Worrying Is Good For You, So Stop Worrying That It’s Bad For You
Waiting, as they say, is the hardest part. No one likes the unknown and when you’re forced to wait for answers, your mind will start to imagine the possibilities, growing anxious about the worst possible outcomes. And anxiety breeds worry, that delicious feeling of turning a thought over and over in your head. “Don’t worry!” people tell you, as they drag you by the hand to 7 a.m. yoga, thinking it might calm your nerves. “Stop perseverating! It’s not good,” they say when that doesn’t work, passing you a spliff. You can stave off anxiety and worry in any number of ways, from smoking weed and rearranging your closet to cardio kickboxing, but the good news is that you don’t have to if you don’t want. Worrying, it turns out, isn’t that bad for you after all.
A study published in the chill-sounding journal Emotion looked at law school grads in California waiting for the results of the bar exam, which takes an excruciating four months (that’s insane). The study focused mostly on the effect of worrying during a waiting period and asked participants to fill out a questionnaire every two weeks during the four months.
People quickly fell into two camps: “good” waiters and “poor” waiters. The good waiters accepted that whatever was going to happen was going to happen, and breezed through the waiting period by distracting themselves. The “poor” waiters practiced what the researchers call “defensive pessimism” which is basically hoping for the best while preparing for the worst. It’s simple: if you have the tools in place to handle the worst possible news, anything other than that will feel like a victory. This kind of shit drives optimists and Pollyannas up a wall, but when you find out that whatever result you were waiting on was just okay as opposed to wonderful, you at least haven’t disappointed yourself as much.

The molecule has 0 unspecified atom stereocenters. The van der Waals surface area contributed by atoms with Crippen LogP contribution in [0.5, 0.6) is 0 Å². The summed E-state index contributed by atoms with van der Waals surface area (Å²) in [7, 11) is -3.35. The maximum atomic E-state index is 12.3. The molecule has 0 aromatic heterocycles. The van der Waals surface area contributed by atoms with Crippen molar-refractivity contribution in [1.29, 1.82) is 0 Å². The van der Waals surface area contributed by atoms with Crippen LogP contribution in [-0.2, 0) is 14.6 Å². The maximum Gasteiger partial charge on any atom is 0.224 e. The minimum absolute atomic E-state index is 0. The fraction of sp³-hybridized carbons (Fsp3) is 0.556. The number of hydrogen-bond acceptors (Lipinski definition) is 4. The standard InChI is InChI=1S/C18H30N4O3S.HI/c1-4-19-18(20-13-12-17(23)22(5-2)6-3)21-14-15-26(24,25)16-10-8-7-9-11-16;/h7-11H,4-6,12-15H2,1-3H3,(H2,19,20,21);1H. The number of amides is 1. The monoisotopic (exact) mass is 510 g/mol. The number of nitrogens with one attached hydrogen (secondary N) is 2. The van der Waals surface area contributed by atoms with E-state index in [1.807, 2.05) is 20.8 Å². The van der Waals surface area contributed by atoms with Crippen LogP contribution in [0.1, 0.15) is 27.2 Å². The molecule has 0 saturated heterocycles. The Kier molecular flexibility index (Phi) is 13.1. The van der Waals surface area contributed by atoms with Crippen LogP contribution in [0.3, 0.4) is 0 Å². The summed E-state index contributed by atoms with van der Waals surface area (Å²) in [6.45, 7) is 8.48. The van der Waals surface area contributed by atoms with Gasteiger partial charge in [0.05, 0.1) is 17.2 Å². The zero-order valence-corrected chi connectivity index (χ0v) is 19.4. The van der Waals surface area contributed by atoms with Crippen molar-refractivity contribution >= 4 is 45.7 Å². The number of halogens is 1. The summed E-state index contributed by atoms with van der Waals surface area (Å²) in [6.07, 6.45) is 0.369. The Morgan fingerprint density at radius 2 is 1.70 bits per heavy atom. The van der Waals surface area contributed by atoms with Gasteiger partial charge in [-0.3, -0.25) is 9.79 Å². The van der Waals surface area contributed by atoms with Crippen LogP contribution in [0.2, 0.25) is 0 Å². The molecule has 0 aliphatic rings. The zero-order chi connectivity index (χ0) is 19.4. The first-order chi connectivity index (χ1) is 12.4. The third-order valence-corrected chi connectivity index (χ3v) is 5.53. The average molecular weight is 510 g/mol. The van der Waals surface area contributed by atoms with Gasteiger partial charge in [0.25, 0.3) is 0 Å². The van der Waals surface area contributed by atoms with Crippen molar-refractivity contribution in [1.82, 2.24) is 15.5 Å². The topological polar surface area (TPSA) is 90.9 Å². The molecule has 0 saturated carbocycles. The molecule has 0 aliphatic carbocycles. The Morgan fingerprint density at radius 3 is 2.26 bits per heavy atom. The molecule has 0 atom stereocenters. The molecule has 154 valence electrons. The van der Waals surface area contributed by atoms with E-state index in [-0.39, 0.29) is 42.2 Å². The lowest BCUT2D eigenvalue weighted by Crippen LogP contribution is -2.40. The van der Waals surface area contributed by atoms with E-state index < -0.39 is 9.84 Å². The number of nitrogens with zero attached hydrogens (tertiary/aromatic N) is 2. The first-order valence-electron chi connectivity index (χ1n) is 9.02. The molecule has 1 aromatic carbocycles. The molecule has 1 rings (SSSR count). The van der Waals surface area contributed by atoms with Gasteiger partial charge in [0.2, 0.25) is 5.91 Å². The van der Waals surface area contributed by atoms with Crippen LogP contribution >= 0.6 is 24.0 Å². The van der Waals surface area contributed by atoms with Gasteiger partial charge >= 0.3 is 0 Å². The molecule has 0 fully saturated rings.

Here’s all the proof you need that worrying is totally and completely okay.
When it came to how people handled the news, “The poor waiters did great,” Dr. Sweeny said. If the news was bad, the worriers were ready with productive, reasonable responses. “And if they passed, they were elated.”
But woe to those who had remained calm.
“Those who sailed through the waiting period were shattered and paralyzed by the bad news,” Dr. Sweeny said. “And if they got good news, they felt underwhelmed. You know, like, ‘Big whoops!’ ”
There you have it. Never assume that the best is going to happen to you because you’ll end up picking up the pieces as you sob inconsolably on your bedroom floor. Embrace your worries, prepare for the worst and you won’t be disappointed.